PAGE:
As part of our calendar celebrating national heritage months and observances, explore these selected works that speak to Puerto Rican history and heritage.
De Puerto Rico: Un año después de la tormenta | From Puerto Rico: One year after the storm (Issue 16) is a special portfolio of fiction, essays, poetry, and images marking one year after Hurricane Maria and highlighting the rich diversity of Puerto Rican literature and art on the island and in diaspora.
The portfolio begins with an excerpt from Ana María Fuster Lavín’s essay “de Las Pisadas Del Insomnio / from The Footsteps of Insomnia,” offering a short but striking depiction of daily life after the hurricane, with the original Spanish accompanying Jennifer Acker’s English translation. Other pieces presented bilingually include poems by Mara Pastor (translated by María José Giménez): “After the Storm,” “False Ice Cream Shop,” and “Native Shore,” alongside an essay on Pastor’s work by by Carina Del Valle Schorske (Spanish translation by Nicole Cecilia Delgado); Ricardo Alberto Maldonado’s poem “Bounty” blends English and Spanish, and students can listen to a recording of Maldonado reading the poem. Ana Teresa Toro’s essay “To Abandon Paradise” describes the storm’s destruction and explores how colonialism and the initial and ongoing effects of Maria are intertwined, themes picked up elsewhere in the portfolio, including in María Luisa Arroyo Cruzado’s moving poem “4,645+.” In “The Puerto Rican Day Parade, Celebrating Heritage in Mourning,” Carmen Graciela Díaz reflects on how a cultural celebration in New York became a necessary platform for discourse and protest, and a means of keeping the plight of Puerto Ricans in the public eye (translated by María José Giménez).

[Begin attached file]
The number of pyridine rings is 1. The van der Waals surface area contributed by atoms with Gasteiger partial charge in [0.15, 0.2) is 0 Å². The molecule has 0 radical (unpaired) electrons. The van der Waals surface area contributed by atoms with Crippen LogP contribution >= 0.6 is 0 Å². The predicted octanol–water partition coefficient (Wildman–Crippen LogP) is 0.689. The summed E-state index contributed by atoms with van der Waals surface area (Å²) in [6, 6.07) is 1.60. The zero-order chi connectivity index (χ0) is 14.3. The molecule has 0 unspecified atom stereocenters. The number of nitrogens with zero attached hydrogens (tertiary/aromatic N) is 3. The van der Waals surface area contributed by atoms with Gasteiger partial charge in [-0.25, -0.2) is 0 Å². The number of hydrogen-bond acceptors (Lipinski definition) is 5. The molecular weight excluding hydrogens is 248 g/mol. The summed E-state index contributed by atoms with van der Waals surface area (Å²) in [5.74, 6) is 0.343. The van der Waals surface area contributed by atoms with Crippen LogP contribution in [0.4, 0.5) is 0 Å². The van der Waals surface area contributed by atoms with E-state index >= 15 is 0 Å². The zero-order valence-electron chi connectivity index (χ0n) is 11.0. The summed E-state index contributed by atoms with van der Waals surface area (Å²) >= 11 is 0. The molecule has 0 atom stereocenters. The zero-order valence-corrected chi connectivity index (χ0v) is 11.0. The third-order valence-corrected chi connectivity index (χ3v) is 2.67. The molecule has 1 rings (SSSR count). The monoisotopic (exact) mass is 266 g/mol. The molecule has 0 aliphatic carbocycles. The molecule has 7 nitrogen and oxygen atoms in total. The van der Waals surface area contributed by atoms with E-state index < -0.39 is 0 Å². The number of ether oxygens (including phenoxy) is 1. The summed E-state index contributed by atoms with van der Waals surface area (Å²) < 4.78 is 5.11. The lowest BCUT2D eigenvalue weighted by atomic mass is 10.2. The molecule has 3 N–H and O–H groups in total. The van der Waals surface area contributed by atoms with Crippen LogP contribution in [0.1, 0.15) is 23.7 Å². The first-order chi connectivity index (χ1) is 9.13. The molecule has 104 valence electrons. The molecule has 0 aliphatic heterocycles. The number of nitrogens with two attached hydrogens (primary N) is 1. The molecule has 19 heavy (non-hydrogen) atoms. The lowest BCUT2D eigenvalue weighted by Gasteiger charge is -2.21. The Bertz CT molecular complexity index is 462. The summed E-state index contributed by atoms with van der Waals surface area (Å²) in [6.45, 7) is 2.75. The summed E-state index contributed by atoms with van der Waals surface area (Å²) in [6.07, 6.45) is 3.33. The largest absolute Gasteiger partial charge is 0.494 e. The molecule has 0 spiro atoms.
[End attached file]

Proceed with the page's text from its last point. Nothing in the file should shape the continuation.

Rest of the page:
See also: “Rule-Breaking is a Conscious Decision: an Interview with Willie Perdomo,” as well as Perdomo’s poems from the portfolio and its online supplement: “They Won’t Find Us in Books,” “We Used to Call it Puerto Rico Rain,” and “Breaking Night.”
Selected complementary readings to enhance student engagement.
Photo by Flickr Creative Commons user Aaron Fellmeth Photography.Reading List: Puerto Rican Heritage Month